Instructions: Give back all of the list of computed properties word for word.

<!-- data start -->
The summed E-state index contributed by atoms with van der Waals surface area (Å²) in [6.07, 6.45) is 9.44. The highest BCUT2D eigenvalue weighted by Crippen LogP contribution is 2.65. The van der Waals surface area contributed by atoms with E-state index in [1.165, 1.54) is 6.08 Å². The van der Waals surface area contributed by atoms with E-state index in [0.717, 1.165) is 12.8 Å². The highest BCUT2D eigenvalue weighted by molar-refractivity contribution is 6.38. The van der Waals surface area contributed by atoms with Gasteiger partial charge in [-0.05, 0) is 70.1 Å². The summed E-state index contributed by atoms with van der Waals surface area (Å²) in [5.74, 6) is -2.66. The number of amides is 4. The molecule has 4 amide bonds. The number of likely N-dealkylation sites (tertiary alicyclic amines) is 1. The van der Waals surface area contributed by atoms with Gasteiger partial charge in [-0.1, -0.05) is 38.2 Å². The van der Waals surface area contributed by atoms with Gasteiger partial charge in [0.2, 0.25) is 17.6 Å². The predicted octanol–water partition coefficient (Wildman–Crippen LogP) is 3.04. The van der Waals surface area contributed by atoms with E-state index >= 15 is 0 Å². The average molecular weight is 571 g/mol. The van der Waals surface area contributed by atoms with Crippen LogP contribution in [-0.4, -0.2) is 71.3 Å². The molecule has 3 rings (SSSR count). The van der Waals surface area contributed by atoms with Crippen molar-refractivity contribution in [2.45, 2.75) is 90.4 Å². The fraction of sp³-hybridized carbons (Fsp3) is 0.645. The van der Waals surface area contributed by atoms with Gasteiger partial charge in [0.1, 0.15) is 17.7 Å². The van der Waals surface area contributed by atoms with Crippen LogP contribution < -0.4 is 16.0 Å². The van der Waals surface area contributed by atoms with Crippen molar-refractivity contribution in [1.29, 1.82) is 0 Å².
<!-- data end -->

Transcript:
The summed E-state index contributed by atoms with van der Waals surface area (Å²) in [6.07, 6.45) is 9.44. The highest BCUT2D eigenvalue weighted by Crippen LogP contribution is 2.65. The van der Waals surface area contributed by atoms with E-state index in [1.165, 1.54) is 6.08 Å². The van der Waals surface area contributed by atoms with E-state index in [0.717, 1.165) is 12.8 Å². The highest BCUT2D eigenvalue weighted by molar-refractivity contribution is 6.38. The van der Waals surface area contributed by atoms with Gasteiger partial charge in [-0.05, 0) is 70.1 Å². The summed E-state index contributed by atoms with van der Waals surface area (Å²) in [5.74, 6) is -2.66. The number of amides is 4. The molecule has 4 amide bonds. The number of likely N-dealkylation sites (tertiary alicyclic amines) is 1. The van der Waals surface area contributed by atoms with Gasteiger partial charge in [-0.1, -0.05) is 38.2 Å². The van der Waals surface area contributed by atoms with Gasteiger partial charge in [0.2, 0.25) is 17.6 Å². The predicted octanol–water partition coefficient (Wildman–Crippen LogP) is 3.04. The van der Waals surface area contributed by atoms with E-state index >= 15 is 0 Å². The average molecular weight is 571 g/mol. The van der Waals surface area contributed by atoms with Crippen LogP contribution in [-0.4, -0.2) is 71.3 Å². The molecule has 3 rings (SSSR count). The van der Waals surface area contributed by atoms with Crippen molar-refractivity contribution in [2.45, 2.75) is 90.4 Å². The fraction of sp³-hybridized carbons (Fsp3) is 0.645. The van der Waals surface area contributed by atoms with Gasteiger partial charge in [0.1, 0.15) is 17.7 Å². The van der Waals surface area contributed by atoms with Crippen LogP contribution < -0.4 is 16.0 Å². The van der Waals surface area contributed by atoms with Crippen molar-refractivity contribution in [1.29, 1.82) is 0 Å².